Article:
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Eat Your Veggies

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Everyone who talks, writes, or preaches about nutrition puts fruits and vegetables at the pinnacle of goodness. While they may lack magical powers, most are excellent sources of potassium (which helps lower blood pressure), vitamins (like A and C), fiber (which helps the digestive system run smoothly), and other nutrients. And when we fill up on low-calorie fruits and veggies, our diets have less room for junk. What's more, people who eat more produce have a lower risk of heart disease and stroke.

Since 1980, the government has advised us to eat more fruits and vegetables. For two decades, the National Cancer Institute has urged us to eat five to nine servings of fruits and vegetables each day. And the U.S. Department of Agriculture's recent MyPlate graphic encourages people to fill half their plate with fruits and vegetables.

Most people have heard the message. But we're still not eating enough.

After rising about 25 percent between 1980 and 1995, vegetable consumption leveled off at a sorry one cup per person per day (excluding white potatoes, potato chips, and fries). And fruit consumption has remained constant -- at just half a cup per day -- for the past 25 years. (We don't count fruit juice, since it lacks the fiber that's in whole fruit and since liquid calories promote weight gain.)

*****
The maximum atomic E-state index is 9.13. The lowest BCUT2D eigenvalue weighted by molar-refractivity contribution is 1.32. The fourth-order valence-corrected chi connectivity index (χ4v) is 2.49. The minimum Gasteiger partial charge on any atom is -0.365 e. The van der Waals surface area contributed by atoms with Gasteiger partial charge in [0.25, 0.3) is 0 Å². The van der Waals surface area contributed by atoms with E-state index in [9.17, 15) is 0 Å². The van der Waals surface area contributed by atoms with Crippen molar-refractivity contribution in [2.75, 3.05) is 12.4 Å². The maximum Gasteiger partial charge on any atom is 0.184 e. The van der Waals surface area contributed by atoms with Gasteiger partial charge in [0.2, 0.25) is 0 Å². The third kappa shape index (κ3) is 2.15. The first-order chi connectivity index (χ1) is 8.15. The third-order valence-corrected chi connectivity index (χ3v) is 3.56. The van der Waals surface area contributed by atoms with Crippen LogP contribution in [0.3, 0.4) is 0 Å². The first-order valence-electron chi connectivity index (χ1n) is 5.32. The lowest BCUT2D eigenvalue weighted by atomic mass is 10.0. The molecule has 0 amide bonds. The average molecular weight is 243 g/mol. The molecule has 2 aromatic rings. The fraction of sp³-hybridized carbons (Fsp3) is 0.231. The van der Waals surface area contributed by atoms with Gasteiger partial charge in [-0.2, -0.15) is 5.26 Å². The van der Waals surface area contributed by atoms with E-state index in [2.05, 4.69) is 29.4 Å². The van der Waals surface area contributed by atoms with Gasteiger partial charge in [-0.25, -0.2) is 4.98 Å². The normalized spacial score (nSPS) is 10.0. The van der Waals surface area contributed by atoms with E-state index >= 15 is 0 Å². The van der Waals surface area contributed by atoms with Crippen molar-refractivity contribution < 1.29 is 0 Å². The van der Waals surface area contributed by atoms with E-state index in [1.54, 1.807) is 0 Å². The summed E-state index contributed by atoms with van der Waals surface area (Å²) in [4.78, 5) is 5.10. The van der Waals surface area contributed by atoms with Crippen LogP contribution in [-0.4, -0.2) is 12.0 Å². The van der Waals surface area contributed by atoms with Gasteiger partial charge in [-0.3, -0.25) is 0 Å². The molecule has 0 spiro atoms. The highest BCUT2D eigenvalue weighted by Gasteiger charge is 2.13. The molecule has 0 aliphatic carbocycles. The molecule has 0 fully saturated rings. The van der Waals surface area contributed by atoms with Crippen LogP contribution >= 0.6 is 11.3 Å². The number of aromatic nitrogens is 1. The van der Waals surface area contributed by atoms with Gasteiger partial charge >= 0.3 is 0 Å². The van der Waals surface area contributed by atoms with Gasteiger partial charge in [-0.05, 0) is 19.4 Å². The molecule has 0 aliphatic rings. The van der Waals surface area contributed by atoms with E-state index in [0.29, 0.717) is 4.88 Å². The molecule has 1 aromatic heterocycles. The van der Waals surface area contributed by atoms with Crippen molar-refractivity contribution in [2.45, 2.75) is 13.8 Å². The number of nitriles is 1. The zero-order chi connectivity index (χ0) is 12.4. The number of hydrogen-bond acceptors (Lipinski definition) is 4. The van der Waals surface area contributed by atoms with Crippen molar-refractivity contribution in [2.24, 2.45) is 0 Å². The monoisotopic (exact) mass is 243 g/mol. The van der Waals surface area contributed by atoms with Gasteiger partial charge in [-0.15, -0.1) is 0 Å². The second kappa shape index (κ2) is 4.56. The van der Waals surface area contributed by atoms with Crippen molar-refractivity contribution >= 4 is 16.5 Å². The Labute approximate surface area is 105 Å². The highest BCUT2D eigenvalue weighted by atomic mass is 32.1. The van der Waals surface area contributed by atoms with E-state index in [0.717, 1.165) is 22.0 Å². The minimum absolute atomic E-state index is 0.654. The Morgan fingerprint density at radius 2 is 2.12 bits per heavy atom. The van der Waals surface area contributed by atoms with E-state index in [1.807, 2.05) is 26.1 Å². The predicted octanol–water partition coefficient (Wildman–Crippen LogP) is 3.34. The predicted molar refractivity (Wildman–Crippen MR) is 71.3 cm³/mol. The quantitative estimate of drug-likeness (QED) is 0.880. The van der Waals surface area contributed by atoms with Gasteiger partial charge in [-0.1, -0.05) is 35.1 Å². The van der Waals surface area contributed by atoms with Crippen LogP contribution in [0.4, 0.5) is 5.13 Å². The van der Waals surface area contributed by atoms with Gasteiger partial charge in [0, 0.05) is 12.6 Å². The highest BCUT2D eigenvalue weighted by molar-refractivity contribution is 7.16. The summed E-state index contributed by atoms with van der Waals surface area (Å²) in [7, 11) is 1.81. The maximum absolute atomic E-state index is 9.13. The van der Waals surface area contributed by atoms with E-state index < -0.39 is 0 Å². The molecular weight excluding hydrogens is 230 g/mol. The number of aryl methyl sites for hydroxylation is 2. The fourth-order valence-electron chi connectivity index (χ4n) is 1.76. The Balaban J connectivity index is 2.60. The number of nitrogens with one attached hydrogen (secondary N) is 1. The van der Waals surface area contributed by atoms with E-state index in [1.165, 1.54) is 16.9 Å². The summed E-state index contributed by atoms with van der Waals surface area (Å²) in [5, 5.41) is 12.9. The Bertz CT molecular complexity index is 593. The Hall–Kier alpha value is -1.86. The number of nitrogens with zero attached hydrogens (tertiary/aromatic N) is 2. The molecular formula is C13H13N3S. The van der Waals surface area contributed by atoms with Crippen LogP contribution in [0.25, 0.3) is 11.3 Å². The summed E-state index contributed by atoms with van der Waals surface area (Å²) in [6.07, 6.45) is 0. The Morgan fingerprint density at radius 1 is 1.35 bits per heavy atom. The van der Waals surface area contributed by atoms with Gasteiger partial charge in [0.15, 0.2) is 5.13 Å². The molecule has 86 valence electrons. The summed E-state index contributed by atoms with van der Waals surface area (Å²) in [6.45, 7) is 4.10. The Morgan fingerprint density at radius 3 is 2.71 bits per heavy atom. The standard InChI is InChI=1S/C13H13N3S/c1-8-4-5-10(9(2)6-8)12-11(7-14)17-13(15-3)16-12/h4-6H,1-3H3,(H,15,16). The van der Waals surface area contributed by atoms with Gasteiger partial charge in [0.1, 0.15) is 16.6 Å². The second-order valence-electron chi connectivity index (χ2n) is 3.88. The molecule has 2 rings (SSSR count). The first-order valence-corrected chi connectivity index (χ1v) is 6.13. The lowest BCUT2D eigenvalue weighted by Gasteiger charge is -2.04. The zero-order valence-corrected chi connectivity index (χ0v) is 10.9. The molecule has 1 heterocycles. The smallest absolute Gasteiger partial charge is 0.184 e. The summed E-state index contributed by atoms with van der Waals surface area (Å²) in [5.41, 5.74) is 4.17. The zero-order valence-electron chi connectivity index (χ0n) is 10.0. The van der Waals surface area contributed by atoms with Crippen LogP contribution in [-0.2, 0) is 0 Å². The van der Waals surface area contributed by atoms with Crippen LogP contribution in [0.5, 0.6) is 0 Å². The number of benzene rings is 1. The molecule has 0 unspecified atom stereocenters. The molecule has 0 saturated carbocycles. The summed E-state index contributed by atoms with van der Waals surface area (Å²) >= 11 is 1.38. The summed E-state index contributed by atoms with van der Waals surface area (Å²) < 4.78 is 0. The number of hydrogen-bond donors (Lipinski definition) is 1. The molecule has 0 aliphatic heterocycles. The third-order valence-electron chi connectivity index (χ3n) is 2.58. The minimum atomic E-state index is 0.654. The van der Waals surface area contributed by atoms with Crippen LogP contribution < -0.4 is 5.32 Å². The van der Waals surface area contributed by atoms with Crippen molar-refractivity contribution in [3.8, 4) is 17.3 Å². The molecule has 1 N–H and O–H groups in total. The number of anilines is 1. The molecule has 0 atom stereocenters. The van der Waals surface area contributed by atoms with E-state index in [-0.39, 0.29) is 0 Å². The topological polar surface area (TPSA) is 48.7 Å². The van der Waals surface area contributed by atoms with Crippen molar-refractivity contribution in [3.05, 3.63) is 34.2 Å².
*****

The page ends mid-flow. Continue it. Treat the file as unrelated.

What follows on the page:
Despite all the farmers markets, Michael Pollan books, and readers of Nutrition Action, we're eating far too little fruits and vegetables. Fewer than one in 10 Americans eat the levels recommended by MyPlate, according to the Centers for Disease Control and Prevention (CDC). For a 2,000-calorie diet, that's two cups of fruit and 2.5 cups of vegetables a day. And that includes potatoes and fruit juice.

If we're serious about getting people to eat more fruits and vegetables, we need better strategies. Let me suggest a few:

  • Powerful, paid media campaigns can boost consumption. A major carrot grower, Bolthouse Farms, for example, found that clever TV commercials increased carrot sales by 15 percent. Government matching money or tax breaks could stimulate similar efforts. And the produce industry needs to fund multimillion-dollar PR campaigns, just as the meat and dairy industries have done.
  • The SNAP (food stamp) program should provide extra benefits to encourage people to buy more fresh produce.
  • Cooking classes could teach kids what to do with broccoli and acorn squash.
  • Researchers need to figure out how to create more convenient and less-perishable produce like baby carrots and bagged salads.

If we don't invest in those kinds of programs now, Americans likely will be eating even fewer fruits and vegetables in the years ahead. And we'll be suffering from even higher rates of obesity, diabetes, and other health problems.

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